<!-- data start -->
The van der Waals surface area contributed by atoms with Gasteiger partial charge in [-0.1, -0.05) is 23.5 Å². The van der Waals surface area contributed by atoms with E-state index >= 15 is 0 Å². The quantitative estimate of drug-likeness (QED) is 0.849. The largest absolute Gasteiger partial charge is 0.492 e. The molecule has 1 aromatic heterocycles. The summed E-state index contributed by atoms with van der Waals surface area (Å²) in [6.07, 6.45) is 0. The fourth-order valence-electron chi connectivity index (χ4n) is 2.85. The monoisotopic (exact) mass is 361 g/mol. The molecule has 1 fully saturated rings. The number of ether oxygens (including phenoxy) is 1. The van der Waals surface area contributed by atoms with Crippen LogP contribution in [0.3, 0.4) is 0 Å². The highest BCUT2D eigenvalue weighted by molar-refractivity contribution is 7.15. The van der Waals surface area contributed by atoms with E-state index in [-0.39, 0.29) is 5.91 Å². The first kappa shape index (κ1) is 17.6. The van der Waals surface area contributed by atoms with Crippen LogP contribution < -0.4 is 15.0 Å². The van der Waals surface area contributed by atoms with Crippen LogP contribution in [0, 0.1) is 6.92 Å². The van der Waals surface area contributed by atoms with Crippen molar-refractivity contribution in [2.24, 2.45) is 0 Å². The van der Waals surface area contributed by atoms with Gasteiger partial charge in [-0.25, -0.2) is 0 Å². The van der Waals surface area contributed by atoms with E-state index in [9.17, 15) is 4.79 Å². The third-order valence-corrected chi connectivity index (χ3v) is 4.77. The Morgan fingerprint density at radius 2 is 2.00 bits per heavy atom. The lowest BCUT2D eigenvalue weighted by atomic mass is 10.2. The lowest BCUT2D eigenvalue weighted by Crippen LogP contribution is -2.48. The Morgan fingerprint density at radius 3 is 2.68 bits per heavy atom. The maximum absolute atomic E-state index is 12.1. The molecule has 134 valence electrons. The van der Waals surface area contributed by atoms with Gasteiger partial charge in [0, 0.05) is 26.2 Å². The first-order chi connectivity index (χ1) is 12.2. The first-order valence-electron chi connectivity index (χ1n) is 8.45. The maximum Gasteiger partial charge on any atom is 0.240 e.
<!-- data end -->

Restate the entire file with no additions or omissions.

The van der Waals surface area contributed by atoms with Gasteiger partial charge in [-0.1, -0.05) is 23.5 Å². The van der Waals surface area contributed by atoms with E-state index >= 15 is 0 Å². The quantitative estimate of drug-likeness (QED) is 0.849. The largest absolute Gasteiger partial charge is 0.492 e. The molecule has 1 aromatic heterocycles. The summed E-state index contributed by atoms with van der Waals surface area (Å²) in [6.07, 6.45) is 0. The fourth-order valence-electron chi connectivity index (χ4n) is 2.85. The monoisotopic (exact) mass is 361 g/mol. The molecule has 1 fully saturated rings. The number of ether oxygens (including phenoxy) is 1. The van der Waals surface area contributed by atoms with Crippen LogP contribution in [0.3, 0.4) is 0 Å². The highest BCUT2D eigenvalue weighted by molar-refractivity contribution is 7.15. The van der Waals surface area contributed by atoms with E-state index in [-0.39, 0.29) is 5.91 Å². The first kappa shape index (κ1) is 17.6. The van der Waals surface area contributed by atoms with Crippen LogP contribution < -0.4 is 15.0 Å². The van der Waals surface area contributed by atoms with Crippen LogP contribution in [0, 0.1) is 6.92 Å². The van der Waals surface area contributed by atoms with Crippen molar-refractivity contribution in [2.24, 2.45) is 0 Å². The van der Waals surface area contributed by atoms with Gasteiger partial charge in [-0.25, -0.2) is 0 Å². The van der Waals surface area contributed by atoms with E-state index in [9.17, 15) is 4.79 Å². The third-order valence-corrected chi connectivity index (χ3v) is 4.77. The Morgan fingerprint density at radius 2 is 2.00 bits per heavy atom. The lowest BCUT2D eigenvalue weighted by atomic mass is 10.2. The lowest BCUT2D eigenvalue weighted by Crippen LogP contribution is -2.48. The Morgan fingerprint density at radius 3 is 2.68 bits per heavy atom. The maximum absolute atomic E-state index is 12.1. The molecule has 134 valence electrons. The van der Waals surface area contributed by atoms with Gasteiger partial charge in [0, 0.05) is 26.2 Å². The first-order chi connectivity index (χ1) is 12.2. The first-order valence-electron chi connectivity index (χ1n) is 8.45. The maximum Gasteiger partial charge on any atom is 0.240 e.